Apple working on ResearchKit-based DNA testing, sources claim

Posted:
in iPhone edited May 2015
Apple is collaborating with researchers on new ResearchKit-based iPhone apps that will allow people to undergo DNA testing, in some cases for the first time, for scientific analysis and research, according to a Tuesday report.




In two initial studies, participants will be asked to submit DNA samples to the academic organizations in charge of the research, sources told the MIT Technology Review. That data will then be maintained in a cloud database by scientists, but some findings might be displayed on participants' iPhones. One of the sources claimed that Apple is eventually hoping to let people share DNA data with other parties, including organizers of separate research efforts.

Apple reportedly wants the apps finished in time for its Worldwide Developers Conference, which starts on June 8, but another source indicated that the app-based DNA studies could be canceled at any time.

One of the studies is under the aegis of the University of California San Francisco and examines the causes of premature birth by evaluating genetic factors against others recorded on iPhones owned by pregnant women. The other study is being helmed by New York's Mount Sinai Hospital. Apple and an institutional review board will reportedly decide whether or not to grant approval.

People joining one of the projects are expected to send a DNA sample, such as saliva, to an Apple-authorized lab. The first labs are said to be ones run by Mount Sinai and UCSF. Instead of sequencing entire genomes, the labs will concentrate on disease-connected genes, which should keep the cost of each test to a few hundred dollars or less.

First announced in March, the ResearchKit platform has enjoyed early success, picking up tens of thousands of recruits for iPhone-based studies. Last month Apple made developer tools publicly available, which should encourage adoption beyond Apple's initial partners.

Comments

  • Reply 1 of 11
    mac_128mac_128 Posts: 3,448member

    Cool.

  • Reply 2 of 11
    hentaiboyhentaiboy Posts: 973member
    Quote:

    Apple is eventually hoping to let people share DNA data with other parties...

     Erm no thanks

  • Reply 3 of 11
    9secondko9secondko Posts: 929member
    Yay!

    Now I can find out who my father is...
  • Reply 4 of 11
    gnnonignnoni Posts: 24member



    Only if your father uses iOS.

  • Reply 5 of 11
    macky the mackymacky the macky Posts: 4,775member
    9secondko wrote: »
    Yay!

    Now I can find out who my father is...

    HINT: He used to tend your family's pool...
  • Reply 6 of 11
    HINT: He used to tend your family's pool...

    I overheard two genetics researchers talking recently regarding the ethics of general DNA testing. The results so far, they agreed, was that 10% of those whose DNA was sampled were not related to their fathers, to the participants' surprise.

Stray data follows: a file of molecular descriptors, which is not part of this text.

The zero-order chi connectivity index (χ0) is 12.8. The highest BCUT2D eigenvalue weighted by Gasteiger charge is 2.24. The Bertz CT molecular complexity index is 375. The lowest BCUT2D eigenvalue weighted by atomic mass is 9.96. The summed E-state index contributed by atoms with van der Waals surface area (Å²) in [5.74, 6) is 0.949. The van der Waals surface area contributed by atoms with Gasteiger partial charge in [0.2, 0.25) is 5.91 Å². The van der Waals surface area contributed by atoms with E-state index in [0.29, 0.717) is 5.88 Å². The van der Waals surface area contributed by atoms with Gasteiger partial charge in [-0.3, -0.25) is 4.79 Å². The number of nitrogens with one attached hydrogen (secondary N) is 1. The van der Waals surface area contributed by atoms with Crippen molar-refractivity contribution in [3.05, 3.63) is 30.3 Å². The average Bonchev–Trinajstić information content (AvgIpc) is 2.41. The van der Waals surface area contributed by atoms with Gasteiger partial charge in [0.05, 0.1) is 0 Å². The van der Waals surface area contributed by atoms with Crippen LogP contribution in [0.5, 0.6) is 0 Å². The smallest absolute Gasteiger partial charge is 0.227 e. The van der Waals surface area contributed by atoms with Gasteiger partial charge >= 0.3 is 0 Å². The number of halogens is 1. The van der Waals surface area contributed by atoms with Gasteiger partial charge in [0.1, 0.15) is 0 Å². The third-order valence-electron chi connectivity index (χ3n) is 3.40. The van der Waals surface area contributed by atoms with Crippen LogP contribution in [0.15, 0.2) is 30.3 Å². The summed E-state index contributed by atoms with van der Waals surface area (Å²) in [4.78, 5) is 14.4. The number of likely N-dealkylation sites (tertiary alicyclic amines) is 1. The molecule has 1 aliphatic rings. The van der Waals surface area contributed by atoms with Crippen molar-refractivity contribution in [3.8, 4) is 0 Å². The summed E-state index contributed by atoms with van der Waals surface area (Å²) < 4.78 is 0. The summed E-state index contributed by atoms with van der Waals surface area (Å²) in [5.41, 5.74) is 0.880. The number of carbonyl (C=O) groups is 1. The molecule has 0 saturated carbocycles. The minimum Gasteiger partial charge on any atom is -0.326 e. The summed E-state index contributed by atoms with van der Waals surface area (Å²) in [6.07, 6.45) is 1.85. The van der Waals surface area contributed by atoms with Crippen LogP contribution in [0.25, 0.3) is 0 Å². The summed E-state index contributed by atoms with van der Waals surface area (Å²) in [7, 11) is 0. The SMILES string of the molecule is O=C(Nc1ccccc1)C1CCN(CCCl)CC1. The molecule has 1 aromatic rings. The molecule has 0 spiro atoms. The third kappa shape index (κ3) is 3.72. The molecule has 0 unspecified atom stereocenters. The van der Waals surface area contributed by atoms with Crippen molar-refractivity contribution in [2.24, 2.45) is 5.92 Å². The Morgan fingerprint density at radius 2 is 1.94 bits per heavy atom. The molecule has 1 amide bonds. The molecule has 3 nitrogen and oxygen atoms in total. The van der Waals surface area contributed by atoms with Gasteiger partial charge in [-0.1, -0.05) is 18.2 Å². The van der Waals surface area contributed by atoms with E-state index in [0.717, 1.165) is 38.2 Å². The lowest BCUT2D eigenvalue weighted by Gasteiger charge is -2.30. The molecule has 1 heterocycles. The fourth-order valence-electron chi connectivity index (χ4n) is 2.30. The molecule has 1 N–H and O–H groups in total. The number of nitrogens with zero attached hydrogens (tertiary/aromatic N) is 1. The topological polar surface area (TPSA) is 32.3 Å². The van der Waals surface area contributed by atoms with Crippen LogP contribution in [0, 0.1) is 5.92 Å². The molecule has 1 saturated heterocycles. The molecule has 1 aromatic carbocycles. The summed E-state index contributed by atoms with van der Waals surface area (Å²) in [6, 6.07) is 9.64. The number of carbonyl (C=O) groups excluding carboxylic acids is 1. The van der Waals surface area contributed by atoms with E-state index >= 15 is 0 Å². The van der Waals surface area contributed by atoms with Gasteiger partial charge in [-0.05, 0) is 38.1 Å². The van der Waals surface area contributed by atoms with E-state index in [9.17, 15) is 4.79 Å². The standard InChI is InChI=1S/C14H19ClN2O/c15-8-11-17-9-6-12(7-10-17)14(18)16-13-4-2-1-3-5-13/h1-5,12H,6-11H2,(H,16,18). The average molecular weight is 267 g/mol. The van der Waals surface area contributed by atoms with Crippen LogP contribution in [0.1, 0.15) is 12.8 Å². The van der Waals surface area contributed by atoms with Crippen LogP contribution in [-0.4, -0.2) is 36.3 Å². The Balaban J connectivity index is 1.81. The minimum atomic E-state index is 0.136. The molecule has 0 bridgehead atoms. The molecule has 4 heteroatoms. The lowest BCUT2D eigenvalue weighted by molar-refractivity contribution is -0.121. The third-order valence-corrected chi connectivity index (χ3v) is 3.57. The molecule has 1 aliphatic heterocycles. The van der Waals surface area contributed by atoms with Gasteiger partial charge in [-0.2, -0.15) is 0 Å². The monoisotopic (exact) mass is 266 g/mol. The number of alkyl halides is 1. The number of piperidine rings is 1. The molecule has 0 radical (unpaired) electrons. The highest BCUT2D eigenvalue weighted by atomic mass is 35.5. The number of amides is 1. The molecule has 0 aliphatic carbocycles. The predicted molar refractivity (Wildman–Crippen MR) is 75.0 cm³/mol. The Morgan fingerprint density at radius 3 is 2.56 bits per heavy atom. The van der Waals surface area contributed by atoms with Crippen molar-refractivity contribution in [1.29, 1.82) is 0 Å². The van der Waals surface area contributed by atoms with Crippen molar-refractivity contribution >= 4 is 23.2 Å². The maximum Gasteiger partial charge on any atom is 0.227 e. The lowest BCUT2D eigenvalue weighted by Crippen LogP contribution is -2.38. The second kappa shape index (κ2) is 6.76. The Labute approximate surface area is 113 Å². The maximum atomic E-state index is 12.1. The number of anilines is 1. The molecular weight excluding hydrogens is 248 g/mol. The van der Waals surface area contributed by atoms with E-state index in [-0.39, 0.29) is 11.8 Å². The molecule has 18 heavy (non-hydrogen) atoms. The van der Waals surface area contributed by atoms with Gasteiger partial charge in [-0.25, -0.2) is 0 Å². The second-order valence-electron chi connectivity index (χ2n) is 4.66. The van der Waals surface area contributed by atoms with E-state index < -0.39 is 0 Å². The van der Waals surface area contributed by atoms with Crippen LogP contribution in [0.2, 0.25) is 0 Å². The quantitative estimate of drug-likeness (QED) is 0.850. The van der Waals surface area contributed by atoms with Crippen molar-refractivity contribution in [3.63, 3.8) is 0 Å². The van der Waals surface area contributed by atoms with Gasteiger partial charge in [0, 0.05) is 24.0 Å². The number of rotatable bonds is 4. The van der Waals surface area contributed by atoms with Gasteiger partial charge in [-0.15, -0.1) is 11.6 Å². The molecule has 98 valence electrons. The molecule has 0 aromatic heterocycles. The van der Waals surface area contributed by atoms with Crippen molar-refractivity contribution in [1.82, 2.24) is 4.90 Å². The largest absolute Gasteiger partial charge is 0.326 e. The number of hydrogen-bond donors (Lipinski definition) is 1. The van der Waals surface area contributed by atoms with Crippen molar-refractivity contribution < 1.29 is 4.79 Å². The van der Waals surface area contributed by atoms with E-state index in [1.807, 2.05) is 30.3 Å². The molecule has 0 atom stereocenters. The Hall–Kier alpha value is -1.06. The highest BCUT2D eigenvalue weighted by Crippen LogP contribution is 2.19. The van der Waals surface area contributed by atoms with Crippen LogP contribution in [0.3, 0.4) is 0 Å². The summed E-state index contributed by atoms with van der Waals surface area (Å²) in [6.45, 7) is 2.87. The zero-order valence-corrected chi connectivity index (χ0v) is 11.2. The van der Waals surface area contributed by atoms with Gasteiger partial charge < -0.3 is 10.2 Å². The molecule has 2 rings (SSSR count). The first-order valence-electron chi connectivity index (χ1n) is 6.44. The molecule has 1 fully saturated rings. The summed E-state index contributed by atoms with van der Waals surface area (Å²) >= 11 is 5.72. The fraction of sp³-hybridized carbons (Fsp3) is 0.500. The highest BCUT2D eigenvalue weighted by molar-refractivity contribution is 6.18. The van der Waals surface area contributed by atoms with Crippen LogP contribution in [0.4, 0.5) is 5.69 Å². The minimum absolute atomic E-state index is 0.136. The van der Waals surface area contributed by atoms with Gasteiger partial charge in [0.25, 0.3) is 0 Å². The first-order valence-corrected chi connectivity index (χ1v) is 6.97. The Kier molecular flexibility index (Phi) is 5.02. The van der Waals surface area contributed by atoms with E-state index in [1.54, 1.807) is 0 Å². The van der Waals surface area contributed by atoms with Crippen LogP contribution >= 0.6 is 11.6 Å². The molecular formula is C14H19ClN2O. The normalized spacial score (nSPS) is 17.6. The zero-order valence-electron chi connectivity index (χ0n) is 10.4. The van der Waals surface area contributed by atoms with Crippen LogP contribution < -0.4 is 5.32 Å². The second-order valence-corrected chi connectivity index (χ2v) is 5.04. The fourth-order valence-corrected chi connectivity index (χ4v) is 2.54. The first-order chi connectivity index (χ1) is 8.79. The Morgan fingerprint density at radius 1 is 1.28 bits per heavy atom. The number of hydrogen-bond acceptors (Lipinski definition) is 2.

DNA testing just for fun can result in quite unexpected consequences and ramifications for all involved.
  • Reply 7 of 11
    desmin1desmin1 Posts: 4member
    Recently I read an article that Facebook was participating in something similar. Another article said the government was watching very closely. I prefer to error on the side of caution and keep my DNA private. However, It won't be long before its mandatory or we won't be able to purchase anything. 666 sound familiar?
  • Reply 8 of 11
    rob53rob53 Posts: 2,046member
    Quote:

    Originally Posted by desmin1 View Post



    Recently I read an article that Facebook was participating in something similar. Another article said the government was watching very closely. I prefer to error on the side of caution and keep my DNA private. However, It won't be long before its mandatory or we won't be able to purchase anything. 666 sound familiar?

    Not just Facebook. Ancestry.com (and others) already have a DNA component to their databases. They say it makes it easier to locate relatives but we all know what happens when certain groups collect this type of information, it ends up in the hands of government officials who end up using it to locate people of interest to them, regardless of how it's obtained. Maybe I've watched too many movies but DNA seems to be the one thing about a person that is unique (except for identical twins), making it very easy to convict someone of anything based on a drop of blood or other DNA-retrievable bodily fluid. Planting DNA evidence is very easy and a lock in court. I'd rather certain things about me be kept private and I'm a law abiding citizen.

  • Reply 9 of 11
    miss prissmiss priss Posts: 19member
    I can't wait for the GATTACA app so I can find my perfect mate
  • Reply 10 of 11
    SpamSandwichSpamSandwich Posts: 31,183member
    "No, sir... Do not spit on your iPhone to participate in the study."
  • Reply 11 of 11
    dougddougd Posts: 255member
    Fock that
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